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Internal Gamification: You May be Missing the Point

Internal Gamification: You May be Missing the Point

Katherine Heisler


By Katherine Heisler, Account Executive, Bunchball /@katheisler

I recently wrote a piece about gamifying the work place with a focus on Gen-Y. The response was…mixed. Most of the vitriol was not a surprise considering the hostile attitude some people hold towards Gen Y—perhaps that’s a post for another day. What did surprise me was the belief gamification is out to turn work into a casual game where everyone wins and gets hugs and raises by doing whatever they want on their own terms. Say what?

One commenter writes, “It’s a demand for a perfect play job created by a loving parent figure. The company has to be 'cool', whatever work exists has to be playing a game, and you don’t even have to play the game except when and if you feel like it. If you do play the game at all you are showered with exaggerated praise of your specialness, or as you put it, “feedback'."

If this is how people conceptualize an internal gamification program then we still have some work to do here.  

Here’s what this person, and I think those who share this sentiment, miss:

Internal Gamification: You May be Missing the PointAn effective internal gamification program promotes valuable work behaviors and is designed to solve specific problems that cost or make businesses money.

Every venture into an internal gamification program starts with the question, “What are the meaningful work related behaviors we need to drive in order to solve for business problem X?”  Once those key behaviors are identified, we can then create a program to make those key behaviors more transparent to employees and incorporate gamification elements like real time feedback, points, badges, leader boards, and competitions to positively reinforce and drive said behaviors on any platform.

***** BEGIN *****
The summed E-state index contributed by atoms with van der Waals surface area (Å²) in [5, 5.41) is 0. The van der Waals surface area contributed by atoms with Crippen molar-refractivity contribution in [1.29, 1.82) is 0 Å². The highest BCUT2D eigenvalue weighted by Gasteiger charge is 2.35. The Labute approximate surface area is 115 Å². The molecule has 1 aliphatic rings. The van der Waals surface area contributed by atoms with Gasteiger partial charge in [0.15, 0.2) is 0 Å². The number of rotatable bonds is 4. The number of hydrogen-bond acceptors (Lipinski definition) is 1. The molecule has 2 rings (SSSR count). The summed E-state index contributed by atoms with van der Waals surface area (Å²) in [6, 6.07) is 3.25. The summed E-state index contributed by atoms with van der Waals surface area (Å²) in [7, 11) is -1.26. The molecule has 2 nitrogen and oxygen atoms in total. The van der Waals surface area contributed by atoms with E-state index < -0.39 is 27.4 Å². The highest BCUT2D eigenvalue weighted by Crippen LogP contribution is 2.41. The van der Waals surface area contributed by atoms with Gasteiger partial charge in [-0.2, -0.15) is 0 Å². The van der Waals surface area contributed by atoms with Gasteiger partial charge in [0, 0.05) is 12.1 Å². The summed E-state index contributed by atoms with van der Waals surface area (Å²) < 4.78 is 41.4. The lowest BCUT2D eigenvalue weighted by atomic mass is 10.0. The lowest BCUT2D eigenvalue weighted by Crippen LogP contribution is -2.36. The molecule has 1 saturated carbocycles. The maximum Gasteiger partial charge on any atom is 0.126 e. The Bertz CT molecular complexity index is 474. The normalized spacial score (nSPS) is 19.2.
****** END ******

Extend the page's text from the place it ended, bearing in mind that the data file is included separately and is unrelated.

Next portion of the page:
I also read a lot of, “Well it’s work! You are rewarded at work with a JOB and that should be enough. These damn kids need everything to be fun!” This mentality makes me sigh.

To those people I ask, do you feel good when you see a bonus in your paycheck? Do you want to try a little harder when your boss gives you a high five for a job well done? Do you appreciate it when pizza is ordered for the team during a particularly trying week? Of course! Gamification is simply the digital translation of these real world motivation tactics. Plus, thanks to supporting analytics, it offers more quantifiable results than a pizza party.

Employees aren’t flinging birds in their CRMs and getting points for it. Employees do not interact with the program simply when they feel like it or get false, throwaway praise when they do. I agree with the aforementioned commenter that "fun" is not what work is about, nor is it an effective use of gamification. However, if you are a company leader doing nothing to engage your employees in a positive way, then you are contributing to the $300 billion lost annually in the US due to employee disengagement. Now who’s playing games?

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